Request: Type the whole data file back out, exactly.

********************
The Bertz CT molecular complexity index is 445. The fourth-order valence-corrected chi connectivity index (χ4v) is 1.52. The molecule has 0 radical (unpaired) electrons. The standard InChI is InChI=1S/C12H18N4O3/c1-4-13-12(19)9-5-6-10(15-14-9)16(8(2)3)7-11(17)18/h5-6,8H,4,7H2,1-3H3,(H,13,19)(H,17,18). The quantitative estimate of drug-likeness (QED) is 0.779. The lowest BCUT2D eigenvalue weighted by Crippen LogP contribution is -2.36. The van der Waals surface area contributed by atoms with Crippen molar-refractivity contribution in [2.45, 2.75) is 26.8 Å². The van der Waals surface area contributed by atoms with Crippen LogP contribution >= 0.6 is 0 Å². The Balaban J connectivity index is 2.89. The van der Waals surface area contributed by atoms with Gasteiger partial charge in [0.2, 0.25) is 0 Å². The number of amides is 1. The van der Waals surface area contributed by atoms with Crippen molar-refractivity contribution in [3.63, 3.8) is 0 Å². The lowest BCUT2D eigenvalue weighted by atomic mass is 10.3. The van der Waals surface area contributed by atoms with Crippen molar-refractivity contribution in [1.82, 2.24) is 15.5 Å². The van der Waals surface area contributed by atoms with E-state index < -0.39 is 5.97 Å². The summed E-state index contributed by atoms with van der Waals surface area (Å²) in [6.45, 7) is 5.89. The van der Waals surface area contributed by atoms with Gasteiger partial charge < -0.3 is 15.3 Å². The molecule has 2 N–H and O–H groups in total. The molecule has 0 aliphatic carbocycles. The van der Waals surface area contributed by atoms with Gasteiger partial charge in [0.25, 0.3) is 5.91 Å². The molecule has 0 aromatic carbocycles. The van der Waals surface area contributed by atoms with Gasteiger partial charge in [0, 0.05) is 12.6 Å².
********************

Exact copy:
The Bertz CT molecular complexity index is 445. The fourth-order valence-corrected chi connectivity index (χ4v) is 1.52. The molecule has 0 radical (unpaired) electrons. The standard InChI is InChI=1S/C12H18N4O3/c1-4-13-12(19)9-5-6-10(15-14-9)16(8(2)3)7-11(17)18/h5-6,8H,4,7H2,1-3H3,(H,13,19)(H,17,18). The quantitative estimate of drug-likeness (QED) is 0.779. The lowest BCUT2D eigenvalue weighted by Crippen LogP contribution is -2.36. The van der Waals surface area contributed by atoms with Crippen molar-refractivity contribution in [2.45, 2.75) is 26.8 Å². The van der Waals surface area contributed by atoms with Crippen LogP contribution >= 0.6 is 0 Å². The Balaban J connectivity index is 2.89. The van der Waals surface area contributed by atoms with Gasteiger partial charge in [0.2, 0.25) is 0 Å². The number of amides is 1. The van der Waals surface area contributed by atoms with Crippen molar-refractivity contribution in [3.63, 3.8) is 0 Å². The lowest BCUT2D eigenvalue weighted by atomic mass is 10.3. The van der Waals surface area contributed by atoms with Crippen molar-refractivity contribution in [1.82, 2.24) is 15.5 Å². The van der Waals surface area contributed by atoms with E-state index < -0.39 is 5.97 Å². The summed E-state index contributed by atoms with van der Waals surface area (Å²) in [6.45, 7) is 5.89. The van der Waals surface area contributed by atoms with Gasteiger partial charge < -0.3 is 15.3 Å². The molecule has 2 N–H and O–H groups in total. The molecule has 0 aliphatic carbocycles. The van der Waals surface area contributed by atoms with Gasteiger partial charge in [0.25, 0.3) is 5.91 Å². The molecule has 0 aromatic carbocycles. The van der Waals surface area contributed by atoms with Gasteiger partial charge in [0, 0.05) is 12.6 Å².